There is a fucked up strange intensity in photos of Simone Felice that somehow reminds me of the Back from ‘Nam characters that populate the brilliant novels of Tim O’Brien [Read them if you like war stories: especially “If I die In A Combat Zone” although here I’m referencing “In the Lake Of The Woods”]. Maybe it’s to do with his near death moments or just his passion for the music he makes – who knows, and we aren’t analysts. But that uneasy edge isn’t at all at odds with his music.
The two albums (and the excellent live album that’s available direct from his website) he has made since the wonderful country-soul of his The Duke & The King Project are stripped back, intense singer songwriter affairs with strong echoes of Dylan and of country and gospel music. To me they feel a little like demos – song structures and outlines that other people might later populate and interpret and even have hits with. But in his hands they are almost too edgy. In this way they are a little akin to the brilliant white soul Fame demos of Dan Penn which stayed as legend for decades until Ace Records finally persuaded him to release them.
I want to tell you this is high praise as you’ll find if you bother to explore Penn’s brilliant guide vocal takes on soul classics like “I’m Your Puppet”, “You Left the Water Running” and “It Tears Me Up”.
Anyway, I digress and to return to Felice, these albums – with their intense bus depot characters and their various pill habits – are stripped back and raw and great. And this is especially true of the new one “Strangers” which feels one step on from the piercing story songs of “Simone Felice” especially on songs like “Our Lady of the Gun” where the uncomfortable parallel between school shooters and Marines is elegantly drawn. I like Felice’s comment that:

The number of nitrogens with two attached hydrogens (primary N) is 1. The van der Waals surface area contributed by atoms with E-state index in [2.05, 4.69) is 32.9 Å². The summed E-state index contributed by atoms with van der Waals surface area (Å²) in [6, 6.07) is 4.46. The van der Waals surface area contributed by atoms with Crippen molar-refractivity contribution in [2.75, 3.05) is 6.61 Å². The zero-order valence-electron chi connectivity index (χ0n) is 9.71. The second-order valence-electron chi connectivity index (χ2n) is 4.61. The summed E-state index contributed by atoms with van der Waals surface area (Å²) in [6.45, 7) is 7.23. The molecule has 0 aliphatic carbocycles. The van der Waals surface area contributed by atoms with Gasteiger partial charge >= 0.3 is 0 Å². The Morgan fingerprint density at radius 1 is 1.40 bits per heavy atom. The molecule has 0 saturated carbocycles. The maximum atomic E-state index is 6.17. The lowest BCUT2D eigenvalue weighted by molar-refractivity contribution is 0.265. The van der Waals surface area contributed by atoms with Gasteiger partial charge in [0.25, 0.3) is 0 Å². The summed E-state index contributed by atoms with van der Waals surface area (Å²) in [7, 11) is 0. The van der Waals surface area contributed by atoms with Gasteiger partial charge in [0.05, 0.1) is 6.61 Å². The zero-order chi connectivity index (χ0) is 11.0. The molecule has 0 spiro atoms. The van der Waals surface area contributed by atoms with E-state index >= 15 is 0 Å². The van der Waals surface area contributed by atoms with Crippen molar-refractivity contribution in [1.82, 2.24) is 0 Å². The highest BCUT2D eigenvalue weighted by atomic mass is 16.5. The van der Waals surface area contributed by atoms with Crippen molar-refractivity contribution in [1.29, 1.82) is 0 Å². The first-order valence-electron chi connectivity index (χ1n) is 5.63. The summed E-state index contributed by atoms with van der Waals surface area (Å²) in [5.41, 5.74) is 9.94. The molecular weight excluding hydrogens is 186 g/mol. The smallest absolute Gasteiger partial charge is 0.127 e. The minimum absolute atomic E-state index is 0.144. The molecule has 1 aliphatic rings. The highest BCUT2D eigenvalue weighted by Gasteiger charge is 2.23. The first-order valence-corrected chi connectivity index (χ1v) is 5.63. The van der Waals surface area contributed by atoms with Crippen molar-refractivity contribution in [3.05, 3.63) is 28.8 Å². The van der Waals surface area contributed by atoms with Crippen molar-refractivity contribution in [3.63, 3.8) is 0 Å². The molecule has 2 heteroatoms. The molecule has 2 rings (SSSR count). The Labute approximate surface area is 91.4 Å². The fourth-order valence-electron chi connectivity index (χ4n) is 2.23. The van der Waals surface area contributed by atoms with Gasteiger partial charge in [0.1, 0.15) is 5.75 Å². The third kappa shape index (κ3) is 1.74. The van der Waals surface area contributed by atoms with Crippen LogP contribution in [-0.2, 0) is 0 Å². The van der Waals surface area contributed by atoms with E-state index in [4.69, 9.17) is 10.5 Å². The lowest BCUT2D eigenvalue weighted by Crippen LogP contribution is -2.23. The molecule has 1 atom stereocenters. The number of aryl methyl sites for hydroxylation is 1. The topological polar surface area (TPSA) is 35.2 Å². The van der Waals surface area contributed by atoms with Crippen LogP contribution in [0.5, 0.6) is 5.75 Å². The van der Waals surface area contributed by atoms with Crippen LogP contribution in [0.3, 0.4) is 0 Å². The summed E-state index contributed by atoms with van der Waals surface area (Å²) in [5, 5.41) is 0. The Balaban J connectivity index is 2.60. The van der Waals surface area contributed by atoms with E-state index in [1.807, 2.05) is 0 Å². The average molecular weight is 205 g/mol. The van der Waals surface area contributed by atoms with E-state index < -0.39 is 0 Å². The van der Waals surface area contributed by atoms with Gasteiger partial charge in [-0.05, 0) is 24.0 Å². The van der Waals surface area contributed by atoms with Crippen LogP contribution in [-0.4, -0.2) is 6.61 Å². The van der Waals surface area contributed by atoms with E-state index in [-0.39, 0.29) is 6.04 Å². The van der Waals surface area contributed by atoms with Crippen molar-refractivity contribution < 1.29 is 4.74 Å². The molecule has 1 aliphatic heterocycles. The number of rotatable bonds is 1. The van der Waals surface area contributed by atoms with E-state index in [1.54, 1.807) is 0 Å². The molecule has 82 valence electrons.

“ we all seem to possess the need to lose ourselves from time to time by whichever vehicle: Love, pills, technology, booze, lust, music… pick your poison.”
It sums up his “thing”.
A lot of people make a lot of noise about how great Townes Van Zandt was, but of course they didn’t say it until he was already dead (RIP). I am not totally one of them as I find his rawness almost unbearably painful to listen too, amazing though it is – more poet, than singer. I just don’t enjoy listening to that much hurt and prefer it when others tackle his almost perfectly formed songs. It’s a big call but I’m going to suggest Felice may be in a similar bracket so if your thing is raw Americana (and you already have the John Murray record ”The Graceless Age”) make sure you hear Simone’s new joint. Something good is happening there.
[nb. Molly-O (below) leads the album off in Dylanesque fashion. Its more jaunty than the rest. Still excellent so taste it, but not everything I’m talking about here.]
[nb2. Felice is a music lover too. I love his choices of favourite songs in a recent Uncut magazine and his description of THIS as “a great song by an evil band”! As he says “that perfect weird cosmic rock alignment where an unquestionably evil band .. and honest, gritty poetry collide”. Awesome. And we think he’s right btw.]